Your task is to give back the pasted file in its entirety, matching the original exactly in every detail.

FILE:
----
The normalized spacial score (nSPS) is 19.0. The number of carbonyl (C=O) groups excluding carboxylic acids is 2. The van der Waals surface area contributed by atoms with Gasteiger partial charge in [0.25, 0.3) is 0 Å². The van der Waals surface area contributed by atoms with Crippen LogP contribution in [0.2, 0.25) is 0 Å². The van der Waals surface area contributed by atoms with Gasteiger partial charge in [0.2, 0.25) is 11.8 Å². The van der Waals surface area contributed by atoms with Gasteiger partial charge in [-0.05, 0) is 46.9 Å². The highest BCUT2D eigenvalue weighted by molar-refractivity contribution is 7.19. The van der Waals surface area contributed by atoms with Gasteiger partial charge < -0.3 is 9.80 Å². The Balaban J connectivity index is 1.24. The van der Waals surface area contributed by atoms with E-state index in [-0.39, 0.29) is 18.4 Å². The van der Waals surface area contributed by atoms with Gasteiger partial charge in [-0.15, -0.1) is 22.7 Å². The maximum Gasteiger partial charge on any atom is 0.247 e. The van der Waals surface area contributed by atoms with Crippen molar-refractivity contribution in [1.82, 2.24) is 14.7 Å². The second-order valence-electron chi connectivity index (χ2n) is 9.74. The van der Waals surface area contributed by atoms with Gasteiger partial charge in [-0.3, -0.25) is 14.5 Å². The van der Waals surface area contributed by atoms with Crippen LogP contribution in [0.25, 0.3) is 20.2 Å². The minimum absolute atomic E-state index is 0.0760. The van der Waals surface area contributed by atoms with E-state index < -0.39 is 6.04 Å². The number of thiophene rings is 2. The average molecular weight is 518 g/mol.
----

The normalized spacial score (nSPS) is 19.0. The number of carbonyl (C=O) groups excluding carboxylic acids is 2. The van der Waals surface area contributed by atoms with Gasteiger partial charge in [0.25, 0.3) is 0 Å². The van der Waals surface area contributed by atoms with Crippen LogP contribution in [0.2, 0.25) is 0 Å². The van der Waals surface area contributed by atoms with Gasteiger partial charge in [0.2, 0.25) is 11.8 Å². The van der Waals surface area contributed by atoms with Gasteiger partial charge in [-0.05, 0) is 46.9 Å². The highest BCUT2D eigenvalue weighted by molar-refractivity contribution is 7.19. The van der Waals surface area contributed by atoms with Gasteiger partial charge < -0.3 is 9.80 Å². The Balaban J connectivity index is 1.24. The van der Waals surface area contributed by atoms with E-state index in [-0.39, 0.29) is 18.4 Å². The van der Waals surface area contributed by atoms with Gasteiger partial charge in [-0.15, -0.1) is 22.7 Å². The maximum Gasteiger partial charge on any atom is 0.247 e. The van der Waals surface area contributed by atoms with Crippen molar-refractivity contribution in [1.82, 2.24) is 14.7 Å². The second-order valence-electron chi connectivity index (χ2n) is 9.74. The van der Waals surface area contributed by atoms with Gasteiger partial charge in [-0.3, -0.25) is 14.5 Å². The van der Waals surface area contributed by atoms with Crippen LogP contribution in [0.25, 0.3) is 20.2 Å². The minimum absolute atomic E-state index is 0.0760. The van der Waals surface area contributed by atoms with E-state index < -0.39 is 6.04 Å². The number of thiophene rings is 2. The average molecular weight is 518 g/mol.